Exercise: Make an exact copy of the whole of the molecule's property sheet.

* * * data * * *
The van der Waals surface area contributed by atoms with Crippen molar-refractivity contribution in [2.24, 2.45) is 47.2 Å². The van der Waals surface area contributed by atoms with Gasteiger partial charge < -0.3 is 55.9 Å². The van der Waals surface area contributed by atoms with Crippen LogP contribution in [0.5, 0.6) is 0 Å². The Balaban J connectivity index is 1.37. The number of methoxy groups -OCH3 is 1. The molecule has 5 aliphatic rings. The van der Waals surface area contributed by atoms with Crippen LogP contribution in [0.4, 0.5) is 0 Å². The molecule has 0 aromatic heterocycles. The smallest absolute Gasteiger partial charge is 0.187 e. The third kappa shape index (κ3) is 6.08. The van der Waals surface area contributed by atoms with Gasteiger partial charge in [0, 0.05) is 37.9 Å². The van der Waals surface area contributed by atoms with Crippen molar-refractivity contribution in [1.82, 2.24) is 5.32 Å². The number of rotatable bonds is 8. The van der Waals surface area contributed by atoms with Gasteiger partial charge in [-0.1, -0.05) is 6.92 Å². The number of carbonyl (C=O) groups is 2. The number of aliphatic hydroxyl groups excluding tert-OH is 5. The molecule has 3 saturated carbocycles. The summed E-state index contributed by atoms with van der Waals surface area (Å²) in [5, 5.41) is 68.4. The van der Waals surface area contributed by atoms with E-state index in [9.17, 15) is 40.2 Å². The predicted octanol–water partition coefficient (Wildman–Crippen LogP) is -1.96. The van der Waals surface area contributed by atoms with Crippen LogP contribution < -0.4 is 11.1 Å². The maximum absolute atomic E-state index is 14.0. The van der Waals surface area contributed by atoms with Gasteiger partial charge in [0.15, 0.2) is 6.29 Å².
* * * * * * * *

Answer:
The van der Waals surface area contributed by atoms with Crippen molar-refractivity contribution in [2.24, 2.45) is 47.2 Å². The van der Waals surface area contributed by atoms with Gasteiger partial charge < -0.3 is 55.9 Å². The van der Waals surface area contributed by atoms with Crippen LogP contribution in [0.5, 0.6) is 0 Å². The Balaban J connectivity index is 1.37. The number of methoxy groups -OCH3 is 1. The molecule has 5 aliphatic rings. The van der Waals surface area contributed by atoms with Crippen LogP contribution in [0.4, 0.5) is 0 Å². The molecule has 0 aromatic heterocycles. The smallest absolute Gasteiger partial charge is 0.187 e. The third kappa shape index (κ3) is 6.08. The van der Waals surface area contributed by atoms with Gasteiger partial charge in [0, 0.05) is 37.9 Å². The van der Waals surface area contributed by atoms with Crippen molar-refractivity contribution in [1.82, 2.24) is 5.32 Å². The number of rotatable bonds is 8. The van der Waals surface area contributed by atoms with Gasteiger partial charge in [-0.1, -0.05) is 6.92 Å². The number of carbonyl (C=O) groups is 2. The number of aliphatic hydroxyl groups excluding tert-OH is 5. The molecule has 3 saturated carbocycles. The summed E-state index contributed by atoms with van der Waals surface area (Å²) in [5, 5.41) is 68.4. The van der Waals surface area contributed by atoms with E-state index in [9.17, 15) is 40.2 Å². The predicted octanol–water partition coefficient (Wildman–Crippen LogP) is -1.96. The van der Waals surface area contributed by atoms with Crippen LogP contribution < -0.4 is 11.1 Å². The maximum absolute atomic E-state index is 14.0. The van der Waals surface area contributed by atoms with Gasteiger partial charge in [0.15, 0.2) is 6.29 Å².